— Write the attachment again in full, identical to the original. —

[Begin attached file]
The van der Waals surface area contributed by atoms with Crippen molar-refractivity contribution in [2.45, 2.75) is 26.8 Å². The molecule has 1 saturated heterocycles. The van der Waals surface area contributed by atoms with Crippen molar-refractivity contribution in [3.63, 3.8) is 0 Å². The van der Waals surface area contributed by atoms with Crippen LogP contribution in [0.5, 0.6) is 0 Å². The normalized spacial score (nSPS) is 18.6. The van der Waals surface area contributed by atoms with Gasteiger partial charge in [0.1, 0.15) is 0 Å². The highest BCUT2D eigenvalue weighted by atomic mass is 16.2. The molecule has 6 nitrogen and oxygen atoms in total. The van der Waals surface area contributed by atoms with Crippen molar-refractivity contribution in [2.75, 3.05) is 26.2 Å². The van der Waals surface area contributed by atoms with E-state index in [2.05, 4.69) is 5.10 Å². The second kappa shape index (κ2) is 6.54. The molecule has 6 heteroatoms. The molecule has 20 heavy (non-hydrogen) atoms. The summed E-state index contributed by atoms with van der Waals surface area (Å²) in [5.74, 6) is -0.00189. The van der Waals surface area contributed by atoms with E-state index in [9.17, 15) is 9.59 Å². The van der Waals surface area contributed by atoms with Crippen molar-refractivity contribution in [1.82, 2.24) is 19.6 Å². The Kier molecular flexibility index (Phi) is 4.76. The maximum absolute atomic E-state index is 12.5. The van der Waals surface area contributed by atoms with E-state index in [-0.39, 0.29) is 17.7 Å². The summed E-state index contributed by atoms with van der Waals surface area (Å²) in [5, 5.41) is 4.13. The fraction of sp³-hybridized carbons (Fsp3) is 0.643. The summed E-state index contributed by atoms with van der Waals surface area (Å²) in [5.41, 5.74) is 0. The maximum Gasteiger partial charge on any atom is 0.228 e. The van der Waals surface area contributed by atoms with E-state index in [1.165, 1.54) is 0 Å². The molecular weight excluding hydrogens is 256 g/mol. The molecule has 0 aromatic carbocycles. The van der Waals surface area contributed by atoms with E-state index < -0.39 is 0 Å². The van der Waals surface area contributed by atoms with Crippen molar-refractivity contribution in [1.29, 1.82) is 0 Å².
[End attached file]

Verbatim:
The van der Waals surface area contributed by atoms with Crippen molar-refractivity contribution in [2.45, 2.75) is 26.8 Å². The molecule has 1 saturated heterocycles. The van der Waals surface area contributed by atoms with Crippen molar-refractivity contribution in [3.63, 3.8) is 0 Å². The van der Waals surface area contributed by atoms with Crippen LogP contribution in [0.5, 0.6) is 0 Å². The normalized spacial score (nSPS) is 18.6. The van der Waals surface area contributed by atoms with Gasteiger partial charge in [0.1, 0.15) is 0 Å². The highest BCUT2D eigenvalue weighted by atomic mass is 16.2. The molecule has 6 nitrogen and oxygen atoms in total. The van der Waals surface area contributed by atoms with Crippen molar-refractivity contribution in [2.75, 3.05) is 26.2 Å². The van der Waals surface area contributed by atoms with E-state index in [2.05, 4.69) is 5.10 Å². The second kappa shape index (κ2) is 6.54. The molecule has 6 heteroatoms. The molecule has 20 heavy (non-hydrogen) atoms. The summed E-state index contributed by atoms with van der Waals surface area (Å²) in [5.74, 6) is -0.00189. The van der Waals surface area contributed by atoms with E-state index in [9.17, 15) is 9.59 Å². The van der Waals surface area contributed by atoms with Crippen molar-refractivity contribution in [1.82, 2.24) is 19.6 Å². The Kier molecular flexibility index (Phi) is 4.76. The maximum absolute atomic E-state index is 12.5. The van der Waals surface area contributed by atoms with E-state index in [-0.39, 0.29) is 17.7 Å². The summed E-state index contributed by atoms with van der Waals surface area (Å²) in [5, 5.41) is 4.13. The fraction of sp³-hybridized carbons (Fsp3) is 0.643. The summed E-state index contributed by atoms with van der Waals surface area (Å²) in [5.41, 5.74) is 0. The maximum Gasteiger partial charge on any atom is 0.228 e. The van der Waals surface area contributed by atoms with E-state index in [1.165, 1.54) is 0 Å². The molecular weight excluding hydrogens is 256 g/mol. The molecule has 0 aromatic carbocycles. The van der Waals surface area contributed by atoms with E-state index < -0.39 is 0 Å². The van der Waals surface area contributed by atoms with Crippen molar-refractivity contribution in [1.29, 1.82) is 0 Å².